These notebooks come in the lush green color we always associate with Martha Stewart products which are always clean and fresh. They are totally multipurpose and are great for any kind of organisation, whether you need a notebook for your blog ideas or recipes because of the plastic colored dividers you can slot in and separate sections. What's even better is that these dividers come with write on tabs which are easily erasable. Accessories additionally include calender pages, task pads - (which I call my to do lists) and even expansion discs. What I've found most useful is the planner pocket where I've crammed everything from my USPS Christmas shipping dates to postcards to write up and labels. It's a great size for a notebook too being able to fit into my sachet. 

Thursday, 6 December 2012

Russian Literature

Tales, whether they be fiction or non fiction, set in Russia are a particular obsession and weakness of mine. Through it's history and geography Russia is a land I would love to explore, while it's history is often dark, the stories whether penned by a Russian hand or set in the country always intrigue me, here's some of my favourites.

Historical there's two books you should make sure are on your to read list, regardless of if you like Russia of not - Anna Karenina  and Doctor Zhivago. Both have been made into films, TV dramas and the like (in fact Kiaera Knightly has stared in adaptions of both) but the books reveal so much more. While Anna Karenina is a bit of a brick to read and in parts certainly isn't the easiest, Tolstoy's work is such a social historical document that it is worth spreading the time over coming to grab an insight into the heart of the Russian society mixed with love of a way of life that doesn't exist.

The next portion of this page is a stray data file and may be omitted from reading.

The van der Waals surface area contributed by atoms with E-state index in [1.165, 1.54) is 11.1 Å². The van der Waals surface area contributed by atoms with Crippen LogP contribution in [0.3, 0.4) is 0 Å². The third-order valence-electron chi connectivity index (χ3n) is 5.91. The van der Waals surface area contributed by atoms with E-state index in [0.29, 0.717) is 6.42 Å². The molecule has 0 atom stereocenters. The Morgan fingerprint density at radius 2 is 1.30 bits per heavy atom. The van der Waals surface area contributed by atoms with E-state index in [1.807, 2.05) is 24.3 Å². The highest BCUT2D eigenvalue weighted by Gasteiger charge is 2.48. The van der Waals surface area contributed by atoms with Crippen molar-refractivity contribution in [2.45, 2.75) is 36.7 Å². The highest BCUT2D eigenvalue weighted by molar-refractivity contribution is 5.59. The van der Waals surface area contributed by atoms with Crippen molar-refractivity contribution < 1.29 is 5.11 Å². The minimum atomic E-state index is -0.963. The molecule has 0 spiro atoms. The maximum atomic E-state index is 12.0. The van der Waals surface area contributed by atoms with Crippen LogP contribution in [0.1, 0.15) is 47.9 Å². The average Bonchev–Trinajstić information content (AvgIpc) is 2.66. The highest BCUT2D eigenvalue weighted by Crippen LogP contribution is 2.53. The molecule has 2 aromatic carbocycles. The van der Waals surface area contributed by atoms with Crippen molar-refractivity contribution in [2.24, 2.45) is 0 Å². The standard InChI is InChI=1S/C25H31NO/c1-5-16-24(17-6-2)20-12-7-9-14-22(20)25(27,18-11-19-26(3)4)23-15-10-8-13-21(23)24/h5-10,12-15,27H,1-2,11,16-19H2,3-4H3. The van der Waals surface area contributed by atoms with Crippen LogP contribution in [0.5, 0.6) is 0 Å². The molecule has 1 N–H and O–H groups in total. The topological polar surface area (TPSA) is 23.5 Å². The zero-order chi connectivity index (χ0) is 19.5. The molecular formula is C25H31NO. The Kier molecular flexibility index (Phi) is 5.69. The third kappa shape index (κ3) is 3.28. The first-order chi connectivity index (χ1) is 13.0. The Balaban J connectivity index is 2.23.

A couple of decades later and Doctor Zhivago is based. Former bourgeois members of Russian society fighting to survive just as much as the poor man. But regardless of the social circumstances love occurs. Doctor Zhivago - a tale of a man court between two women he loves and an all powerful Communist world strikes a tale of the constant battle of life verses the state. Actually in the Soviet Union, Doctor Zhivago wasn't published until 1987 over 20 years after it's first publication elsewhere.